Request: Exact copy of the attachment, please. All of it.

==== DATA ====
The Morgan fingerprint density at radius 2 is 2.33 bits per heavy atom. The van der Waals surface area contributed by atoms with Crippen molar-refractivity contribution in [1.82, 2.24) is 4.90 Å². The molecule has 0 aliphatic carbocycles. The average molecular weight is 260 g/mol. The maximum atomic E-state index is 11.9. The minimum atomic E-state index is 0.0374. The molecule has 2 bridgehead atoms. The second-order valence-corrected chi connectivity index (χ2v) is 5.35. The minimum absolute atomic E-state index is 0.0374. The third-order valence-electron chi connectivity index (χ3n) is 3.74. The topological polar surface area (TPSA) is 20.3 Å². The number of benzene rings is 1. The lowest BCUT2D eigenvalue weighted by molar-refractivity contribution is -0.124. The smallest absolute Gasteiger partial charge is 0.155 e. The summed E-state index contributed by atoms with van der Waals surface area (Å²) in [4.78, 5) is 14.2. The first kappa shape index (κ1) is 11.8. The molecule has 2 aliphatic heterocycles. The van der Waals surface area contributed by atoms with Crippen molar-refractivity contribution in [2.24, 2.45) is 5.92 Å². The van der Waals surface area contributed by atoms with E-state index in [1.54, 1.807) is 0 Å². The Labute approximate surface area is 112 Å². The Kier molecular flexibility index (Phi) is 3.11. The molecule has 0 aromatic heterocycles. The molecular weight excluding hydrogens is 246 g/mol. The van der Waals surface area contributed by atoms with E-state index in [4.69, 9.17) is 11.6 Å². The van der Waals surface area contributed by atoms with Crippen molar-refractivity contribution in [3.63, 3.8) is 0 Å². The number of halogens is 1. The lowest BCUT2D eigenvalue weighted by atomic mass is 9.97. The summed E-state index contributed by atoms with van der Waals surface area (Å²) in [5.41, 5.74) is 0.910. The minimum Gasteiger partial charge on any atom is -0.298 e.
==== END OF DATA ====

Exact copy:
The Morgan fingerprint density at radius 2 is 2.33 bits per heavy atom. The van der Waals surface area contributed by atoms with Crippen molar-refractivity contribution in [1.82, 2.24) is 4.90 Å². The molecule has 0 aliphatic carbocycles. The average molecular weight is 260 g/mol. The maximum atomic E-state index is 11.9. The minimum atomic E-state index is 0.0374. The molecule has 2 bridgehead atoms. The second-order valence-corrected chi connectivity index (χ2v) is 5.35. The minimum absolute atomic E-state index is 0.0374. The third-order valence-electron chi connectivity index (χ3n) is 3.74. The topological polar surface area (TPSA) is 20.3 Å². The number of benzene rings is 1. The lowest BCUT2D eigenvalue weighted by molar-refractivity contribution is -0.124. The smallest absolute Gasteiger partial charge is 0.155 e. The summed E-state index contributed by atoms with van der Waals surface area (Å²) in [4.78, 5) is 14.2. The first kappa shape index (κ1) is 11.8. The molecule has 2 aliphatic heterocycles. The van der Waals surface area contributed by atoms with Crippen molar-refractivity contribution in [2.24, 2.45) is 5.92 Å². The van der Waals surface area contributed by atoms with E-state index in [1.54, 1.807) is 0 Å². The Labute approximate surface area is 112 Å². The Kier molecular flexibility index (Phi) is 3.11. The molecule has 0 aromatic heterocycles. The molecular weight excluding hydrogens is 246 g/mol. The van der Waals surface area contributed by atoms with E-state index in [4.69, 9.17) is 11.6 Å². The van der Waals surface area contributed by atoms with Crippen molar-refractivity contribution in [3.63, 3.8) is 0 Å². The number of halogens is 1. The lowest BCUT2D eigenvalue weighted by atomic mass is 9.97. The summed E-state index contributed by atoms with van der Waals surface area (Å²) in [5.41, 5.74) is 0.910. The minimum Gasteiger partial charge on any atom is -0.298 e.